$text = <<'EOT'; Message-ID: <ODM2bWFpbGVyLmRpZWJlYS40MjYyNjE2LjEyOTU1NDE2MTg=@out-p-h. +customernews.net> To: "Angie Morestead" <marmot@furrytorium.com> EOT my @tos=( q(To:"Furry Marmot" <marmot@furrytorium.com>) ,q(To:"Mr.Furry Marmot" <marmot@furrytorium.com>) ,q(To:"pharmacy" <marmot@furrytorium.com>) ,q(To:<marmot@furrytorium.com>) ,q(To:<test@furrytorium.com>) ); foreach my $to( @tos){ $text =~ s/To:.*/$to/; print "$text\n"; ###two condition version if ($text =~ m{ ^(?:From|To): \s* ".*Furry\s{1}Marmot" \s* <marmot\@furrytorium\.com> }mx || $text =~ m{ ^(?:From|To): \s* <marmot\@furrytorium\.com> }mx ) { print "### with two cond, ok, matched=#$&#\n"; }else { print "### with two cond, ng\n"; } ###one condition if ($text =~ m{ ^(?:From|To): #From: or To: \s* " #<---here Where are you gone? (?!.*Furry\s+Marmot) # [^"]* # " # \s+ # <marmot\@furrytorium\.com> }mx ){ print "### Spam!! ,matched=#$&#\n"; }else { print "### not Spam!!\n"; } print "\n\n"; }

    And why "To:<test@furrytorium.com>" is not Spam...? I think I'am missing something... Anyway I should print out prelretut. thanks.

      You're confusing a couple of things. A negation class just means match something that is not this class of chars. [^abc]+ means match one or more of anything that isn't a, b, or c. It has nothing to do with backtracking.

      Read perlretut for sure, and see "Backtracking" in perlre. Generally it's not something you have to worry about unless you have a regex that's running really slowly.

      With regard to the match above, it's coded to look at a specific pattern of email -- and it's not all-inclusive -- it just determines whether it matches a pattern that *I* say is or is not spam.
      1 To: "Furry Marmot" <marmot@furrytorium.com> 2 To: "Mr.Furry Marmot" <marmot@furrytorium.com> 3 To: "pharmacy" <marmot@furrytorium.com> 4 To: <marmot@furrytorium.com> 5 To: <test@furrytorium.com>

      According to my admittedly arbitrary rules, if the display name ("Furry Marmot") is consistent with the local-part of the address (the part before the @ sign: "marmot"), this is a valid address. Also, just the email address without the display name is fine.

      But the regex I wrote tests for something that doesn't match that pattern. It says, IF there is something between quotes, BUT that something doesn't include "Furry Marmot", AND the address is "<marmot@furrytorium.com>", THEN it's spam. So the regex matches my definition of spam, failing on not-spam.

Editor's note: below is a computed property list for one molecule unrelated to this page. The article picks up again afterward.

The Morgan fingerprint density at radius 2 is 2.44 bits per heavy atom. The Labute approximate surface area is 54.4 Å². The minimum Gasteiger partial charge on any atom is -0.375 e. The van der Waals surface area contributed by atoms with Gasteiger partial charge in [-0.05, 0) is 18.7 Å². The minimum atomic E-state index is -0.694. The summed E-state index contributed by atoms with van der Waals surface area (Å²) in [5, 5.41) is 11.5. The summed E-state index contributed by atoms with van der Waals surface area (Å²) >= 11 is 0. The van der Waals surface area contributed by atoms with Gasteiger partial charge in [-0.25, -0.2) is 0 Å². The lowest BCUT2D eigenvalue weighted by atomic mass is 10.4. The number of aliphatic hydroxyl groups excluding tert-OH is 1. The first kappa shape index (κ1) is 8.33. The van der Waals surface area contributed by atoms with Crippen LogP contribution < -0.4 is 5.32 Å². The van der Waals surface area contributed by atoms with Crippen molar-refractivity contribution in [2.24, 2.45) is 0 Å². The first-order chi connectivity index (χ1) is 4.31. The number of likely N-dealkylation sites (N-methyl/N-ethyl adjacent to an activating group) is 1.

So number 1 fails because the regex tests for 'not .+Furry Marmot' between quotes but finds 'Furry Marmot' followed by '<marmot@furrytorium.com>'. The match fails, so it is not spam.

      Number 2 also fails because we're testing for 'not .+Furry Marmot' and 'Mr.Furry Marmot' actually is '.+Furry Marmot'. But 'pharmacy' is definitely 'not Furry Marmot'; it's followed by the marmot email address, so Number 3 is spam.

      Number 4 and 5 fail because the regex is looking for To: "something between quotes".... There are no quotes at all, so it fails quickly, and failure equals not-spam, so they're both not spam.

      Obviously one could come up with a much better regex than my off-the-cuff, narcisstic example. :-) I was thinking of a spam catcher I worked on a long time ago, that included a series of patterns to try matching against a header block. One of the patterns I remember is emails addressed to "Online Pharmacy", but with my address. Another pattern was emails from me, to me, which wouldn't happen with those particular email accounts. But you get into all kinds of issues like, "Would I send an email to myself?" For a lot of people, the answer might be yes. And what about something sent to "Subscriber" <marmot@furrytorium.com>? Is that valid? And what do you do with "Funky Marmot" <marmot@furrytorium.com>? Oooooo, Spam Assassin starts looking good very quickly.

        >Number 4 and 5 fail because the regex is looking for To: 
        >"something between quotes".... There are no quotes at all, 
        >so it fails quickly, and failure equals not-spam, so they're 
        >both not spam.
        
        I get it. No.5 is not spam for this regex filter. NO.4 and No.5 fails because simply double quotes doesn't exist! I was totally confused with your comment below.
        # The email address should be "Furry Marmot" <marmot@furrytorium.com>, or just
        # marmot@furrytorium.com. Anything else is spam.
        
        I was thinking that there must be some magic to judge "just <test@furrytorium.com>" as a Spam. But test script says it is not a Spam...??? Now it's clear.

        Anyway I should look perlre also. Thanks for kind explanation to a bad student. regards.